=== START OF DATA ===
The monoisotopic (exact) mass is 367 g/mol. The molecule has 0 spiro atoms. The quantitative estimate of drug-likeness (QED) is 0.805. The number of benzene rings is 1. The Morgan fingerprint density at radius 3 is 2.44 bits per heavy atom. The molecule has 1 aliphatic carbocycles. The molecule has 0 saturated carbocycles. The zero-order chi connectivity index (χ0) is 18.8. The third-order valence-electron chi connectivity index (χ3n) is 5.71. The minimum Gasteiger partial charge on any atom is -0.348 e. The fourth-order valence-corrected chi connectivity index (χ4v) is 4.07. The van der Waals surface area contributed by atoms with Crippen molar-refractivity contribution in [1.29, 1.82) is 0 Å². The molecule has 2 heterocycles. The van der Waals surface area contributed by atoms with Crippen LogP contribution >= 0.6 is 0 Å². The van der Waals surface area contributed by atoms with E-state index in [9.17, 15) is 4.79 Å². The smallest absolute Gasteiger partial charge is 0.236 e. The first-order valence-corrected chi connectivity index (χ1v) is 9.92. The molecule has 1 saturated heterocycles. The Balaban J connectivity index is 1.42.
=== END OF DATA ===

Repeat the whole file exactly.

The monoisotopic (exact) mass is 367 g/mol. The molecule has 0 spiro atoms. The quantitative estimate of drug-likeness (QED) is 0.805. The number of benzene rings is 1. The Morgan fingerprint density at radius 3 is 2.44 bits per heavy atom. The molecule has 1 aliphatic carbocycles. The molecule has 0 saturated carbocycles. The zero-order chi connectivity index (χ0) is 18.8. The third-order valence-electron chi connectivity index (χ3n) is 5.71. The minimum Gasteiger partial charge on any atom is -0.348 e. The fourth-order valence-corrected chi connectivity index (χ4v) is 4.07. The van der Waals surface area contributed by atoms with Crippen molar-refractivity contribution in [1.29, 1.82) is 0 Å². The molecule has 2 heterocycles. The van der Waals surface area contributed by atoms with Crippen LogP contribution >= 0.6 is 0 Å². The van der Waals surface area contributed by atoms with E-state index in [9.17, 15) is 4.79 Å². The smallest absolute Gasteiger partial charge is 0.236 e. The first-order valence-corrected chi connectivity index (χ1v) is 9.92. The molecule has 1 saturated heterocycles. The Balaban J connectivity index is 1.42.